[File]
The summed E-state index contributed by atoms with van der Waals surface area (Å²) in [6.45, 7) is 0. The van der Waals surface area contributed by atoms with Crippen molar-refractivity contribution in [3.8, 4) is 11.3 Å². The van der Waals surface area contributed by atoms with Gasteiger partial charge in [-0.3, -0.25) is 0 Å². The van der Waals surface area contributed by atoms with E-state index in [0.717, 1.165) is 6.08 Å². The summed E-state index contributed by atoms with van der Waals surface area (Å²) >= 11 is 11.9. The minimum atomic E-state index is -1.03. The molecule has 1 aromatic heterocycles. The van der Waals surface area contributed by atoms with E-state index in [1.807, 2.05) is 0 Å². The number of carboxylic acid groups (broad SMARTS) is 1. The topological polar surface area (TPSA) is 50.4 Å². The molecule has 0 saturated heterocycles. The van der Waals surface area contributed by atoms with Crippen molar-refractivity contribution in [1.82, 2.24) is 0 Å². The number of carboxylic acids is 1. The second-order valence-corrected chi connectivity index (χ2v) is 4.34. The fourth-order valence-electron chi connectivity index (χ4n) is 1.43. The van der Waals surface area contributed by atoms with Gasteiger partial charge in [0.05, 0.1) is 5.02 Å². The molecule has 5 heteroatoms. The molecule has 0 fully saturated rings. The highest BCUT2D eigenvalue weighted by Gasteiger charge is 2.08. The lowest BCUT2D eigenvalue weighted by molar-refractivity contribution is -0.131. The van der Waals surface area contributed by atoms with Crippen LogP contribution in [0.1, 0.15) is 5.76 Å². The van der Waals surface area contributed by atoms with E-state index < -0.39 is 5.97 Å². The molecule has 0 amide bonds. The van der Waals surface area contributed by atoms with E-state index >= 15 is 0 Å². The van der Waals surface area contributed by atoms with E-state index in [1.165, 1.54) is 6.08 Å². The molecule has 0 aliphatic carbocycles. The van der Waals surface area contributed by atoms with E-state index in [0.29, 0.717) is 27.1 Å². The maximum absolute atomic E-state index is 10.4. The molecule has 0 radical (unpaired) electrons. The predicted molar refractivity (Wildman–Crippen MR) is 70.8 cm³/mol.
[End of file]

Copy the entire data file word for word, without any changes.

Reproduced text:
The summed E-state index contributed by atoms with van der Waals surface area (Å²) in [6.45, 7) is 0. The van der Waals surface area contributed by atoms with Crippen molar-refractivity contribution in [3.8, 4) is 11.3 Å². The van der Waals surface area contributed by atoms with Gasteiger partial charge in [-0.3, -0.25) is 0 Å². The van der Waals surface area contributed by atoms with E-state index in [0.717, 1.165) is 6.08 Å². The summed E-state index contributed by atoms with van der Waals surface area (Å²) >= 11 is 11.9. The minimum atomic E-state index is -1.03. The molecule has 1 aromatic heterocycles. The van der Waals surface area contributed by atoms with E-state index in [1.807, 2.05) is 0 Å². The number of carboxylic acid groups (broad SMARTS) is 1. The topological polar surface area (TPSA) is 50.4 Å². The molecule has 0 saturated heterocycles. The van der Waals surface area contributed by atoms with Crippen molar-refractivity contribution in [1.82, 2.24) is 0 Å². The number of carboxylic acids is 1. The second-order valence-corrected chi connectivity index (χ2v) is 4.34. The fourth-order valence-electron chi connectivity index (χ4n) is 1.43. The van der Waals surface area contributed by atoms with Gasteiger partial charge in [0.05, 0.1) is 5.02 Å². The molecule has 5 heteroatoms. The molecule has 0 fully saturated rings. The highest BCUT2D eigenvalue weighted by Gasteiger charge is 2.08. The lowest BCUT2D eigenvalue weighted by molar-refractivity contribution is -0.131. The van der Waals surface area contributed by atoms with Crippen LogP contribution in [0.1, 0.15) is 5.76 Å². The van der Waals surface area contributed by atoms with E-state index < -0.39 is 5.97 Å². The molecule has 0 amide bonds. The van der Waals surface area contributed by atoms with E-state index >= 15 is 0 Å². The van der Waals surface area contributed by atoms with E-state index in [1.165, 1.54) is 6.08 Å². The molecule has 0 aliphatic carbocycles. The van der Waals surface area contributed by atoms with E-state index in [0.29, 0.717) is 27.1 Å². The maximum absolute atomic E-state index is 10.4. The molecule has 0 radical (unpaired) electrons. The predicted molar refractivity (Wildman–Crippen MR) is 70.8 cm³/mol.